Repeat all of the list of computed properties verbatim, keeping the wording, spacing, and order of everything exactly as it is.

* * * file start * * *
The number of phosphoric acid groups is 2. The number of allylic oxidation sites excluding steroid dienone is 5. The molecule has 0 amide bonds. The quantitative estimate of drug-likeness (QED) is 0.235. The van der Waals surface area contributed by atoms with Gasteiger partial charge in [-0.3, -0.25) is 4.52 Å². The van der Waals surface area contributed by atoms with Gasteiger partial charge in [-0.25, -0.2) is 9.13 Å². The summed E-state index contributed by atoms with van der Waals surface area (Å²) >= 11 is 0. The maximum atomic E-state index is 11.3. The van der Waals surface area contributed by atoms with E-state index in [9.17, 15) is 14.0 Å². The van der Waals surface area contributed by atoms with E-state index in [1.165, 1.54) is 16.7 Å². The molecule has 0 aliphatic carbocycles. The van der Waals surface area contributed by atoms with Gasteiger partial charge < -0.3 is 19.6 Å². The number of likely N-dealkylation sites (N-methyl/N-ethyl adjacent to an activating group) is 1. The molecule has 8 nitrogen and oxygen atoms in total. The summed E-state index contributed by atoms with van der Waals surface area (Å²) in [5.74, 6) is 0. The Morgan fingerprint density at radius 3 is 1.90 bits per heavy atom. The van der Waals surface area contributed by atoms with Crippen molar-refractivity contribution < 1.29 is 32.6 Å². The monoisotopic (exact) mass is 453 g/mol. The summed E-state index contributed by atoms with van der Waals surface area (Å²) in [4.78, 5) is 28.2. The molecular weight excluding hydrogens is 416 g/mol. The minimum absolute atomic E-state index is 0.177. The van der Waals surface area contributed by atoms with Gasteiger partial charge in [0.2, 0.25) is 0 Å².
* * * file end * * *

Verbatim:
The number of phosphoric acid groups is 2. The number of allylic oxidation sites excluding steroid dienone is 5. The molecule has 0 amide bonds. The quantitative estimate of drug-likeness (QED) is 0.235. The van der Waals surface area contributed by atoms with Gasteiger partial charge in [-0.3, -0.25) is 4.52 Å². The van der Waals surface area contributed by atoms with Gasteiger partial charge in [-0.25, -0.2) is 9.13 Å². The summed E-state index contributed by atoms with van der Waals surface area (Å²) >= 11 is 0. The maximum atomic E-state index is 11.3. The van der Waals surface area contributed by atoms with E-state index in [9.17, 15) is 14.0 Å². The van der Waals surface area contributed by atoms with E-state index in [1.165, 1.54) is 16.7 Å². The molecule has 0 aliphatic carbocycles. The van der Waals surface area contributed by atoms with Gasteiger partial charge < -0.3 is 19.6 Å². The number of likely N-dealkylation sites (N-methyl/N-ethyl adjacent to an activating group) is 1. The molecule has 8 nitrogen and oxygen atoms in total. The summed E-state index contributed by atoms with van der Waals surface area (Å²) in [5.74, 6) is 0. The Morgan fingerprint density at radius 3 is 1.90 bits per heavy atom. The van der Waals surface area contributed by atoms with Crippen molar-refractivity contribution < 1.29 is 32.6 Å². The monoisotopic (exact) mass is 453 g/mol. The summed E-state index contributed by atoms with van der Waals surface area (Å²) in [4.78, 5) is 28.2. The molecular weight excluding hydrogens is 416 g/mol. The minimum absolute atomic E-state index is 0.177. The van der Waals surface area contributed by atoms with Gasteiger partial charge in [0.2, 0.25) is 0 Å².